Review: Kurzweil Forte

The Kurzweil Forte features well-designed sounds, an easy to use interface and a useful LCD screen. But does this make it the king of electronic pianos? Matt Vanacoro finds out in this video review.  

Kurzweil's entry into the high-end stage piano arena is a bold one. I spent 2 weeks with the Forte and lived to write about it. Any time an established company launches a flagship keyboard there are features that push the development of the entire product category forward, and the Forte is no exception. There are a lot of cool features that make you think, “Why didn't someone think of this before?”. 

Check out Matt's video review on the AskAudio Mag YouTube channel here:

The Look and Feel

top down view of the Kurzweil Forte.

Kurzweil has crafted a minimalist look for the Forte—something that I've come to appreciate in a stage piano. There is a lot of 'space' and nothing feels crammed in. The sliders (which can function as drawbars for your organ patches) are large and feel substantial under your fingers. The multifunction wheel that you use to select patches is downright huge and easy to find on a dark stage. 

The various knobs and buttons have a 'bigger' feel to them as well, and I can't stress enough that nothing feels crowded on this interface. There is even a large open space on the right side of the keyboard which gives you room to balance a small laptop, iPad or other audio device that you might use to augment your performance (something I appreciate as an avid iPad/laptop enthusiast).

The 4.3 inch color LCD display looks nice, if not a touch 'low res'—but Kurzweil certainly makes the most of it. The color tone of the entire screen changes depending on the category of instrument you choose, something that makes identifying and locating a sound extremely convenient.

The Operating System

Kurzweil Forte screen

Ten years ago if you told me that I'd have to include a section discussing the operating system for a keyboard review I would have had a good laugh. Today, however, I don't think you can truly evaluate a keyboard without spending some time thinking about its OS and how it works. A confusing user interface or complicated operating system can make or break a keyboard. Nobody wants to find themselves cursing at their instrument during a rehearsal because they can't easily figure out how to make a split and apply effects to only one sound in a multi-timbral patch.

Fortunately, Kurzweil has spent a lot of time crafting an interface that is easy to look at and simple to understand. The most important parameters of a sound are often front and center, with a ton of customization available as you dig deeper. My absolute favorite part of the interface has to be the controller notifications (something I hope the other 'big guys' in the industry take notice of). Whenever you use a controller (like a fader, knob or button) on the forte, you get a notification at the bottom of the screen about specifically what element of your sound is being manipulated. For those of us who love to map controllers to various effect parameters this is an awesome feature. I often find myself forgetting exactly what I mapped that third fader on a specific patch to do, and now the moment I touch it I see 'Delay Time' appear on the screen. It sounds like a small thing, but you deep tweakers out there are going to love it.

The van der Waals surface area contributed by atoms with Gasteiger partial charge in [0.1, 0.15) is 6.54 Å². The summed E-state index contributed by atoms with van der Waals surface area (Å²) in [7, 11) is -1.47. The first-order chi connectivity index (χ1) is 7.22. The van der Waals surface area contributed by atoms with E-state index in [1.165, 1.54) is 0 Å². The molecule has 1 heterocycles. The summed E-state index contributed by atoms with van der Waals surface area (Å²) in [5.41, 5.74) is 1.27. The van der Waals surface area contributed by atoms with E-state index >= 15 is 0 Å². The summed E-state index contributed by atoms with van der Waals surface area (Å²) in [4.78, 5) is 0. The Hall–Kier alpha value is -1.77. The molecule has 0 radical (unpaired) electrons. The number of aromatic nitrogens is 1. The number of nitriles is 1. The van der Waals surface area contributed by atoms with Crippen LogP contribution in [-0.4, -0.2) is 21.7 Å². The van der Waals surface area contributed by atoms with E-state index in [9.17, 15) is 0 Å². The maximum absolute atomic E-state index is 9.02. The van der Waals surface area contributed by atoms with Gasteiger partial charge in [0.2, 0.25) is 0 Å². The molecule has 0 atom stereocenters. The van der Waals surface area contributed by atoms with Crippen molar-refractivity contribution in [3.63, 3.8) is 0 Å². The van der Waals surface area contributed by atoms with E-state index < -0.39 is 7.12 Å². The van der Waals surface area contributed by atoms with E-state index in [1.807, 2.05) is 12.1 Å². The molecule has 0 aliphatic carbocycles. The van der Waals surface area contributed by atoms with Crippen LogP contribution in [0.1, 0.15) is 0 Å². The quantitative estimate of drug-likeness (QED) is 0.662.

The Sounds

back view of the Kurzweil Forte.

There are 16 gigabytes of sounds pre-loaded, and I really have to say 'hats off' to the sound design team at Kurzweil. There are some really well-designed patches here, and the designers have definitely made the most out of the sample set they chose to use. Even if you're already acquainted with the KB3 organ engine, for example, the patches themselves have some great effects and parameters mapped right out of the box. I found the library of sounds to be quite diverse for a stage piano and was quite happy with what I found while exploring the factory presets. 


The Forte is a great entry into the stage piano world for Kurzweil. There are a lot of great features such as a physical master EQ section, a master compressor, hardware favorites buttons, and clearly labeled buttons for common keyboard tasks. The only aspect I wish were a bit different has to do with the way the Forte handles changing sounds. As you select different patches, the previous patch will not 'hold over' during a patch change—something I've grown accustomed to in other keyboards in the price class. However, if you're looking for a fresh take on the stage piano, the Forte is a solid contender.

Price: $3995

Pros: Well-designed sounds. Clear and concise operating system. Controllers are large and easy to use. LCD screen is utilized well. Hardware master compressor and EQ. Common keyboard controls are well labeled.

Cons: Price is a bit high, sounds cut off on a patch change.


Matt Vanacoro is one of New York's premier musicans. Matt has collaborated as a keyboardist in studio and on stage with artists such as Jordan Rudess (Dream Theater), Mark Wood (Trans-Siberian Orchestra), Mark Rivera (Billy Joel Band), Aaron Carter, Amy Regan, Jay Azzolina, Marcus Ratzenboeck (Tantric), KeKe Palmer, C-Note, Jordan Knig... Read More


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